He stopped galloping and stood up on his hind legs. Shouts and laughter from the crowd; a small boy holding his mom’s hand pointed excitedly. Unnatural! screeched a voice in his head that sounded a lot like the casting director at his last audition. Breaking character! You are a terrible Method actor! —Then again, then again, a real zebra would be running at the net with force. Standing up, he could now garner speed, leverage. It was his sworn duty in this pageant to ensure that zoo staff were capable of securing/containing a wild animal hell-bent on its own freedom, was it not? Hence, he ought to do everything in his power to escape. For realism’s sake.
“Dan!” He could hear Burt shouting now. “What the—Dan!”
Red Rover, Red Rover, send Zebra right over.
He charged at the space right between Burt and Amida, his front hooves pawing the air as he ran. “Breeee!” Burt’s significantly muscled forehead was knotted into a clump. He clutched both clipboard and net in one fist and a pen in the other, struggling to bring his hands close enough together to make a mark (doubtless some libel against Dan’s performance) while keeping the net stretched taut. Amida looked from Burt to Dan, laughing silently with mouth wide open, cheeks squinched up around her eyes. Booyah, made Amida laugh! “BreeeEEEee!” he brayed again, with feeling, right before he slammed into the net.
—Flash, white thing coming in from left, from part of peripheral vision blocked by mask. Dodge right. Net snags on ear for instant, slides off back. Run on hind legs in other direction, right toward Franklin. Above his twitchy mouth, fear-filled eyes. Yes. Vulnerability. “BREEEEEE!” Dan waved his hooves crazily over his head as he ran straight at Franklin, and, right before hitting him, leaped.
Iiiiiiiii’ve got no one to blaaaaaaame
Franklin flinched. Dan came down hard on the net, broke Franklin’s grip. Rolled ninja-like over it, past the barricade line. Came up out of roll onto feet again. Make a break for it! Okay, Steve McQueen, where to, though? Straight ahead: La Petit Chameleon, the gift store/café. That was where this zebra would run free.
He blew past shocked moms and gleeful kids into the store, where he was surrounded by a bestiary of plush animals bathed in hideous fluorescence. Several customers browsing the shelves looked up, slack-jawed. Left, right, left, right? Straight. He barreled down the central aisle, somebody hot on his hooves. Swerved left just before hitting the register, cut back down an adjacent aisle. Risked a glance over his shoulder and caught a glimpse of Burt through the eyeholes. Huh, never knew that that boiling red scrunched-up anime face could be attained in real life. Looped back along the plate-glass window and knocked over a few plastic snowglobes—whoop, sorry. No, not sorry—sow destruction upon this locale of mindless consumption! Ha!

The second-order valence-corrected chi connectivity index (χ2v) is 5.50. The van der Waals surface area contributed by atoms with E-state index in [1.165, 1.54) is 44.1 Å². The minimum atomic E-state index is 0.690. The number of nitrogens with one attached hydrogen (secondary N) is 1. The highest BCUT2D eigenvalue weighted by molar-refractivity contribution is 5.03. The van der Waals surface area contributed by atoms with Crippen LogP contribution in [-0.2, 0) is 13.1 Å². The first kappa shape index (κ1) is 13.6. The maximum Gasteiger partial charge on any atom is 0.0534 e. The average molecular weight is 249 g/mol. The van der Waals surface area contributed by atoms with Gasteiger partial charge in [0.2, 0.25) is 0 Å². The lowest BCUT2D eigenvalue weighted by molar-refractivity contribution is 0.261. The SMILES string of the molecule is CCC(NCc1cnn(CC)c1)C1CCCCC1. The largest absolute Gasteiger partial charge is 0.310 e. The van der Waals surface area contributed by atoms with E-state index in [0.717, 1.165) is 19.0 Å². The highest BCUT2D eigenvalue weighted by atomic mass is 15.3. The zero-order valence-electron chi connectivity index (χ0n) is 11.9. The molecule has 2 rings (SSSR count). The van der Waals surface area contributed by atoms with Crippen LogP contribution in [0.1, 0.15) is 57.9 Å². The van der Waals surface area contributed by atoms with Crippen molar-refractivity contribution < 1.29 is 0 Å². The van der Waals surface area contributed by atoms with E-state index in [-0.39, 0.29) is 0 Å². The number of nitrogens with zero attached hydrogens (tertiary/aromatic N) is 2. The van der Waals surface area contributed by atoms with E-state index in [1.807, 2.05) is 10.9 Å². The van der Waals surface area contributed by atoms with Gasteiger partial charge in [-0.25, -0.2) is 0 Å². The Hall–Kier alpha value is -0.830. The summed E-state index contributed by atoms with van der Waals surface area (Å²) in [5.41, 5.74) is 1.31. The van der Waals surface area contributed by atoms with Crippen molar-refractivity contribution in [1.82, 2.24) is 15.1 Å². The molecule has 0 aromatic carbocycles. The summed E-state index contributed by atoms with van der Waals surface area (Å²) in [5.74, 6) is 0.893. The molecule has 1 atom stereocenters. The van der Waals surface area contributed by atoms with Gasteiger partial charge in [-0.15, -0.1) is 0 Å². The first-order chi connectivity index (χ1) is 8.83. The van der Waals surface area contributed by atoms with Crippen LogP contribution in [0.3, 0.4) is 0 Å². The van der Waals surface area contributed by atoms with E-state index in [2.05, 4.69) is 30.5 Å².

Gonna tell everyonnne toooo liiiightennn up
Sudden realization: His mind had been playing a Sheryl Crow song for the last few minutes. As if someone had simply dropped the album onto his brain and put the needle in place. Why “Soak Up the Sun”? He didn’t even like that song that much. And probably hadn’t heard it in, like, ten years. Uh, maybe because it’s sunny out, dopewad?
Something wrapped around his legs and his upper body continued to fly forward. SHITfuck. Hardest shelf ever. Good thing he’d had the headpiece on. He twisted and saw stick-limbed Franklin sprawled out behind him. Diving ankle-tackle; didn’t think the guy had it in him. Should be MVP for that.
As he struggled to get the zebra head off, he felt a wave of foreboding, the future tightening its noose around his neck. He imagined Burt screaming apoplectically. Do you know how much it costs us to run one of these things? The entire drill is compromised! And envisioned himself standing, moving closer to Burt to force him to look up, telling him, Jesus, Burt, get off the roids and lighten up for once in your life. If creativity and independent thinking are too much for your tiny brain to comprehend, then I quit. And flipping the bird for good measure. And there would be Amida, gasping and saying But Dan, you need this job. Please. Don’t do this. Possibly placing her hand on his chest as if to cool his blazing heart. And he’d turn to her and say, I can do whatever I want. It’s just like you said—the mind is free. It cannot be bought and sold. The mind is free! You, Amida—you should quit with me. Tell this man what you really think of him, and let’s go. What’s to stop us? We can go anywhere; we can be anything. Zebras. Walruses. Tramps, truants, eternal backpackers. Let us go to Myanmar, New Zealand, Swaziland, Wyoming! Far from this opera forevermore, money be damned. Do not the birds in the fields get their living? Do they not? Several spectators would whoop and pump their fists like Judd Nelson’s character in The Breakfast Club.